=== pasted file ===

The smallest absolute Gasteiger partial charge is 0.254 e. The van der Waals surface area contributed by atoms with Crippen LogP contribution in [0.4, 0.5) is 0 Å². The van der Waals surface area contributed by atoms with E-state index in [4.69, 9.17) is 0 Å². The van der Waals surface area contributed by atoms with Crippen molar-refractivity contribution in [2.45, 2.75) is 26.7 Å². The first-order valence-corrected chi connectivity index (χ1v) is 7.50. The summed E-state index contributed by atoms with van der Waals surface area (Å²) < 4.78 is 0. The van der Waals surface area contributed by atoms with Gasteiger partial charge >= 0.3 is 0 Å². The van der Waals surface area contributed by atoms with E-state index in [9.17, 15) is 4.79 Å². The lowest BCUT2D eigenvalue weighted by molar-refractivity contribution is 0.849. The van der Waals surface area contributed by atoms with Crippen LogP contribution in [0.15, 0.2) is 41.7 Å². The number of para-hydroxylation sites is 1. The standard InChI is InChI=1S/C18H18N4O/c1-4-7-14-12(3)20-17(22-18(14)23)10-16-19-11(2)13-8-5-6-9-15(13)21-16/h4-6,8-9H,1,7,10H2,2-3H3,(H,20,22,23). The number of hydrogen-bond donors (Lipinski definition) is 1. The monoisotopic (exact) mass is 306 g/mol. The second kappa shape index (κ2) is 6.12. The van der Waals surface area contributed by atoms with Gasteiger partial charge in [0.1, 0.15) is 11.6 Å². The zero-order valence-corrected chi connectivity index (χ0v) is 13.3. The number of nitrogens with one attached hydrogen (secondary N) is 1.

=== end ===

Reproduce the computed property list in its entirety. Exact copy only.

The smallest absolute Gasteiger partial charge is 0.254 e. The van der Waals surface area contributed by atoms with Crippen LogP contribution in [0.4, 0.5) is 0 Å². The van der Waals surface area contributed by atoms with E-state index in [4.69, 9.17) is 0 Å². The van der Waals surface area contributed by atoms with Crippen molar-refractivity contribution in [2.45, 2.75) is 26.7 Å². The first-order valence-corrected chi connectivity index (χ1v) is 7.50. The summed E-state index contributed by atoms with van der Waals surface area (Å²) < 4.78 is 0. The van der Waals surface area contributed by atoms with Gasteiger partial charge >= 0.3 is 0 Å². The van der Waals surface area contributed by atoms with E-state index in [9.17, 15) is 4.79 Å². The lowest BCUT2D eigenvalue weighted by molar-refractivity contribution is 0.849. The van der Waals surface area contributed by atoms with Crippen LogP contribution in [0.15, 0.2) is 41.7 Å². The number of para-hydroxylation sites is 1. The standard InChI is InChI=1S/C18H18N4O/c1-4-7-14-12(3)20-17(22-18(14)23)10-16-19-11(2)13-8-5-6-9-15(13)21-16/h4-6,8-9H,1,7,10H2,2-3H3,(H,20,22,23). The number of hydrogen-bond donors (Lipinski definition) is 1. The monoisotopic (exact) mass is 306 g/mol. The second kappa shape index (κ2) is 6.12. The van der Waals surface area contributed by atoms with Gasteiger partial charge in [0.1, 0.15) is 11.6 Å². The zero-order valence-corrected chi connectivity index (χ0v) is 13.3. The number of nitrogens with one attached hydrogen (secondary N) is 1.